Another Norovirus outbreak couldn’t dent Chipotle’s confidence in itself as the QSR chain looks to raise prices to keep up with rising costs. But it sure took a chunk out of the restaurant’s stock prices.
Stocks were down almost 13 percent last week after a Sterling, Virginia, restaurant triggered a Norovirus outbreak and mice at a Dallas restaurant made headlines, according to news from Reuters. Last Monday (July 24), Chipotle shares dipped to $336.65, their lowest intraday level since April 2013, before leveling out around $340. Stocks have been down 26 percent over the past three months as a result of other recent incidents.
On top of that, two men who got sick from eating at the Sterling location have filed a $74,000 lawsuit against Chipotle. NBC Washington reported that around 135 patrons were affected by the outbreak, which the company believes to have been caused by a sick employee.
But according to Reuters, that’s not even the biggest problem Chipotle is facing. Growth fund managers, including the Fidelity Blue Chip Growth Fund, the Fidelity Contrafund and the T. Rowe Price Growth Stock fund, have been selling off Chipotle shares, and value funds can’t yet afford to pick them up.
Three hundred and eighty-seven mutual funds hold shares in the QSR chain, but only seven are value funds, focusing on the restaurant’s price and balance sheet above its long-term growth prospects. Growth-oriented funds bank on above-market growth rates and show less concern over a company’s valuation.
Analysts said that Chipotle’s price-to-earnings valuation would have to drop to 30 or less before value fund managers would think about investing. The company currently trades at a ratio of 73.9, so it’ll be a while yet before those value fund managers change their minds.
While Chipotle has yet to revise its price restructuring plans, analysts are saying the company won’t be able to raise prices this year due to the negative press.
“We believe the recent negative headlines may delay price increases. We now assume [there will be] no additional menu pricing in 2018,” wrote Credit Suisse Analyst Jason West, who cut Chipotle’s price target to $325 from $425. West also predicted that the ongoing issues would likely stall plans to open new restaurants.
Nick Setyan, an analyst at Wedbush Securities, also lowered his price target from $390 to $350, citing the unlikelihood of Chipotle being able to raise its prices this year.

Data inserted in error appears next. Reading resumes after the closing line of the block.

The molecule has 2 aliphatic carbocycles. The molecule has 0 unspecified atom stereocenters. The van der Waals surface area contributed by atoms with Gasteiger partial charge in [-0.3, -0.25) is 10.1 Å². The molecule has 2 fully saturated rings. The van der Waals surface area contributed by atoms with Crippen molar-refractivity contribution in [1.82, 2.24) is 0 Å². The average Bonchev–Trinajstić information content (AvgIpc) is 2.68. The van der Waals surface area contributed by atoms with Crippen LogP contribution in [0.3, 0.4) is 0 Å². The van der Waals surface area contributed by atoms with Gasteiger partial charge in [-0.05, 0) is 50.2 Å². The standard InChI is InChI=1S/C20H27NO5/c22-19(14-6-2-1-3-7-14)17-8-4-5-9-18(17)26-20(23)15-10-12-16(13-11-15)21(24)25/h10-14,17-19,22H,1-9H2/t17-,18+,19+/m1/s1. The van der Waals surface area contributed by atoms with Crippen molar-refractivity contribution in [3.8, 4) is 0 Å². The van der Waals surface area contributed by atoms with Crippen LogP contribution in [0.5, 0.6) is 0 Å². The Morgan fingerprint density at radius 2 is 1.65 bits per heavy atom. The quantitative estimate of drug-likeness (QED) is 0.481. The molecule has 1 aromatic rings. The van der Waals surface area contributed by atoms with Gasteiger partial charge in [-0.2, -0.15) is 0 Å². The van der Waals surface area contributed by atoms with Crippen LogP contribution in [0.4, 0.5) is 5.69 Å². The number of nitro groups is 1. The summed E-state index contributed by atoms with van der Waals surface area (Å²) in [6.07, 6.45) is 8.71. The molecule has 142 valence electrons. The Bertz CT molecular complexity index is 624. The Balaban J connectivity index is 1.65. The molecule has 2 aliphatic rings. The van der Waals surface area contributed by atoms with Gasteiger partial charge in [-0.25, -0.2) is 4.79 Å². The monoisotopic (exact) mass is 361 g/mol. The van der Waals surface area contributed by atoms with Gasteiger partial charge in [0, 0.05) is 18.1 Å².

CFRA Research Analyst Tuna Amobi, after chopping his 12-month price target by more than a third, reduced it by $190 to $350 per share.
“We infer major setbacks to (Chipotle’s) ongoing recovery efforts after (2015) health-related concerns on virus outbreaks at several locations that precipitated a steep and protracted downturn in customer traffic,” wrote Amobi.
Part of the problem is that Chipotle never really bounced back from its bout of bad luck at the end of 2015. Before, the chain’s stock was hovering just shy of $750. But after that year’s outbreaks of E. coli, Salmonella and Norovirus were traced back to Chipotle restaurants, shares could not recover, and these two recent incidents knocked them down even further to around $340. Since those incidents, same-store sales have declined 17.4 percent, as wary customers brought their business elsewhere.
While Chipotle fights the same battle time and again, competitors like Shake Shack and Habit Restaurants are gaining more and more of an edge, Lynne Collier, a Canaccord Genuity analyst, told Reuters. All this at a time when Chipotle is transitioning from a high-growth phase to a more established company, which comes with necessary shifts in spending, advertising and menu offerings.
But there may be a light up ahead. CFRA Research Analyst Todd Rosenbluth said it’s not uncommon for the transition between growth stock and value stock to be a bit fraught, and it’s certainly still possible that Chipotle will one day show up in value portfolios.
It’s just a question of whether consumers get sick of it before then.